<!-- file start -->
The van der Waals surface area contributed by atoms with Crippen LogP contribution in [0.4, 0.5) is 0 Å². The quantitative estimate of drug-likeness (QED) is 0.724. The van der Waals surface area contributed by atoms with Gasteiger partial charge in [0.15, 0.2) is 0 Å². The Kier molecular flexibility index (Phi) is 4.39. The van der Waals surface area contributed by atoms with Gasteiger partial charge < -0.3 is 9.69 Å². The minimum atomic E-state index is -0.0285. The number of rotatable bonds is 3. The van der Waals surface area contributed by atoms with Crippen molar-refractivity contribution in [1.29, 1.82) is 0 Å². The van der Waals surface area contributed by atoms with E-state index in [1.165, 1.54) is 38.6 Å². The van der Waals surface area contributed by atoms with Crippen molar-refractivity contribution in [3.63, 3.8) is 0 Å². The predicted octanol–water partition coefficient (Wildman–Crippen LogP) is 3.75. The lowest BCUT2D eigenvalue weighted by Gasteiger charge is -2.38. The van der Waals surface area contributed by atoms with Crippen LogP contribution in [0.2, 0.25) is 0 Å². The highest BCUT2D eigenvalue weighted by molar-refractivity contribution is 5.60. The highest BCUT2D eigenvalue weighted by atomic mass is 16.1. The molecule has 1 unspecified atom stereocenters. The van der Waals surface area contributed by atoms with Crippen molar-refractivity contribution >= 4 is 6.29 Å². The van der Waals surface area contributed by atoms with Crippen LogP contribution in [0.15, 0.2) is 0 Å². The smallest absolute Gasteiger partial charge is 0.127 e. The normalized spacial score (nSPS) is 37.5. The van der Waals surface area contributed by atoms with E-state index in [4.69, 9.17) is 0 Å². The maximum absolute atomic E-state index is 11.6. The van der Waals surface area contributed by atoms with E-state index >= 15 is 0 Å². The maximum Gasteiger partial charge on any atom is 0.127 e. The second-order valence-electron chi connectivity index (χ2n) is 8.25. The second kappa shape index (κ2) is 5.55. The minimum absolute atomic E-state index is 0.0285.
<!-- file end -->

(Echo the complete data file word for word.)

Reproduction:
The van der Waals surface area contributed by atoms with Crippen LogP contribution in [0.4, 0.5) is 0 Å². The quantitative estimate of drug-likeness (QED) is 0.724. The van der Waals surface area contributed by atoms with Gasteiger partial charge in [0.15, 0.2) is 0 Å². The Kier molecular flexibility index (Phi) is 4.39. The van der Waals surface area contributed by atoms with Gasteiger partial charge < -0.3 is 9.69 Å². The minimum atomic E-state index is -0.0285. The number of rotatable bonds is 3. The van der Waals surface area contributed by atoms with Crippen molar-refractivity contribution in [1.29, 1.82) is 0 Å². The van der Waals surface area contributed by atoms with E-state index in [1.165, 1.54) is 38.6 Å². The van der Waals surface area contributed by atoms with Crippen molar-refractivity contribution in [3.63, 3.8) is 0 Å². The predicted octanol–water partition coefficient (Wildman–Crippen LogP) is 3.75. The lowest BCUT2D eigenvalue weighted by Gasteiger charge is -2.38. The van der Waals surface area contributed by atoms with Crippen LogP contribution in [0.2, 0.25) is 0 Å². The highest BCUT2D eigenvalue weighted by molar-refractivity contribution is 5.60. The highest BCUT2D eigenvalue weighted by atomic mass is 16.1. The molecule has 1 unspecified atom stereocenters. The van der Waals surface area contributed by atoms with Crippen molar-refractivity contribution >= 4 is 6.29 Å². The van der Waals surface area contributed by atoms with Crippen LogP contribution in [0.15, 0.2) is 0 Å². The smallest absolute Gasteiger partial charge is 0.127 e. The normalized spacial score (nSPS) is 37.5. The van der Waals surface area contributed by atoms with E-state index in [4.69, 9.17) is 0 Å². The maximum absolute atomic E-state index is 11.6. The van der Waals surface area contributed by atoms with E-state index >= 15 is 0 Å². The maximum Gasteiger partial charge on any atom is 0.127 e. The second-order valence-electron chi connectivity index (χ2n) is 8.25. The second kappa shape index (κ2) is 5.55. The minimum absolute atomic E-state index is 0.0285.